Posts tagged ‘canadian writers’

April 20, 2011

Sticky in August

sticky-in-august-adrian-brijbassi-short-storyThe time for the affair was now. Carol reaffirmed the fact in her mind as she drove to New York on an August weekend so hot and sticky that to breathe or concentrate became a chore. She wanted it before she turned forty and before she and Greg had kids, which, given that she was thirty-seven, would be soon. The affair, Carol hoped as she sat in midtown traffic congested by steam and bodies drizzled in sweat, would be like the ones she read about in books, with the women perching themselves in place to be approached. The seductions in paperback were quick, the affairs torrid and brief, the men discarded like old dolls, grins intact. Having gotten away with it — or not — the women returned to their sedate lives thrilled with the act. The rare regret had an existence as deep and long as a hangover.

Carol’s affair, were it to happen, would have to be fit in around the convention schedule, a busy one packed with seminars and lectures, beginning with the opening reception and four-course dinner. Twenty tables filled an ornate ballroom occupied by librarians, who, like the books and periodicals they file, were organized by commonality and last name. Carol was seated with seven others from the state’s capital region and, as she expected, the women outnumbered the men. The two males at the table, like most of the others in the room, looked plain and bookish, clearly embedded in mid-career goals for money and respect. Their lack of attractiveness, though disappointing in a basic aesthetic sense, didn’t bother Carol; she was almost certain the affair wouldn’t be with another librarian.

For one thing, she might see him again, at one of these conventions, or worse, one of her colleagues might run across him. He, this would-be lover, would say, “Oh, do you know Carol? Second to the chief librarian in Albany?” and they would make chit-chat and discuss how he knew her and if he were a gentleman he would lie. Librarians were good at spotting lies, though; novels are filled with them.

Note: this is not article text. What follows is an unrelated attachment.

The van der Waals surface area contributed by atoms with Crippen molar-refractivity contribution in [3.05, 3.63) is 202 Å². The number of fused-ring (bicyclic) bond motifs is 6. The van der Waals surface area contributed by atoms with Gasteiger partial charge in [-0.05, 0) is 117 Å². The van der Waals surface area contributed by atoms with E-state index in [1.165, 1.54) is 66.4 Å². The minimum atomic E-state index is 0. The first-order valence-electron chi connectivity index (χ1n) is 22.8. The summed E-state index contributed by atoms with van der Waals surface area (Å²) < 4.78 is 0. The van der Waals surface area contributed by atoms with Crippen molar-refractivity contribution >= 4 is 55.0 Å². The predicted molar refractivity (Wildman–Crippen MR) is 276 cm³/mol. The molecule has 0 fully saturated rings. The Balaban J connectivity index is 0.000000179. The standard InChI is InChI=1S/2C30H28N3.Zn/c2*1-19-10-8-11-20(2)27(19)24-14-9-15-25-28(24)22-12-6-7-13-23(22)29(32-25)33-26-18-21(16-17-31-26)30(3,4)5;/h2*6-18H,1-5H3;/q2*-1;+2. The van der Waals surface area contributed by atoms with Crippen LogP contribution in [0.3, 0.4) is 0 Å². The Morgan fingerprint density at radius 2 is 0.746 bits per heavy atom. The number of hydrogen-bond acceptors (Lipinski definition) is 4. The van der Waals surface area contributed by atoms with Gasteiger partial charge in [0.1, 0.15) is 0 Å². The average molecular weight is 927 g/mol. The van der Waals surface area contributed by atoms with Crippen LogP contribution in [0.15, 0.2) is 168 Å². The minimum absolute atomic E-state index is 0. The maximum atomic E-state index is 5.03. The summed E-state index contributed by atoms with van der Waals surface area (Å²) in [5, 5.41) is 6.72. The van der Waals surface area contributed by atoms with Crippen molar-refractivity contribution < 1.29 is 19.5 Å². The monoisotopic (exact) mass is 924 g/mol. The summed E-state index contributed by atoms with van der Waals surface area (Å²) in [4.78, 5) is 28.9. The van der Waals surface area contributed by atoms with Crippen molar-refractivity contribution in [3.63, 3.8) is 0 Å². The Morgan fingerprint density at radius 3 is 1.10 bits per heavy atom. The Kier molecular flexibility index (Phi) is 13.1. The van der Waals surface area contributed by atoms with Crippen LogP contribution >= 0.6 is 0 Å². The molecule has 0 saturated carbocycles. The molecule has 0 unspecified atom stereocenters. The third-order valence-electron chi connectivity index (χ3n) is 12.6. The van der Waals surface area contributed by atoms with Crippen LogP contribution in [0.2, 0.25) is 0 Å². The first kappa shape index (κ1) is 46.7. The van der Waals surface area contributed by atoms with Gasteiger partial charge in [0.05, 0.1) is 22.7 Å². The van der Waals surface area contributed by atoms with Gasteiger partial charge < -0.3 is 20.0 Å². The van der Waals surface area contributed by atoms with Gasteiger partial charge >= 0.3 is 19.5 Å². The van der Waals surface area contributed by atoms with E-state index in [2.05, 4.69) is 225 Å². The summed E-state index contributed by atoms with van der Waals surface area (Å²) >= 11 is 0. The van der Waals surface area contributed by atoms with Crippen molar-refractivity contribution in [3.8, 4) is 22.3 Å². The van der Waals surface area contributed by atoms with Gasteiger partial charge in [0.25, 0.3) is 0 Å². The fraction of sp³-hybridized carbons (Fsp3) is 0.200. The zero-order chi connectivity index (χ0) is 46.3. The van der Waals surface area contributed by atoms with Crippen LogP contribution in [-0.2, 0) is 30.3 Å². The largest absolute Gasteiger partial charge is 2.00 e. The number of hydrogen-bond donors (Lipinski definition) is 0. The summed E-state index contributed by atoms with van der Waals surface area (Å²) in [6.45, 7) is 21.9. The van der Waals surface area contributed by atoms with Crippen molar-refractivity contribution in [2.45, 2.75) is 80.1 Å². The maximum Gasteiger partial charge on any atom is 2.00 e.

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December 23, 2010

Evoke All the Senses in Your Writing

Many aspiring novelists and short-story practitioners are advised in their creative writing classrooms to imagine a camera on the shoulders of their characters as they lead readers through scenes. The thinking is this practice forces the writer to add detail while also understanding the tactile surroundings of their story.

It’s not bad advice, but it’s far from complete as far as a technique for character development goes. The reason for the shortcoming is because characters are supposed to be three-dimensional. That means when writers rely predominantly on describing what they see they may fail to develop fully drawn characters who experience life in a truly profound way that makes them come to life.

David Morrell, who taught for many years in the esteemed English department at Iowa University, advises aiming for a ratio that will force you to add senses beyond the visual. For every visual sense, you should have two others present, says the author of “First Blood” (a novel whose literary merits have been tarnished because its lead character was transformed into a one-dimensional killing machine in the “Rambo” movie series).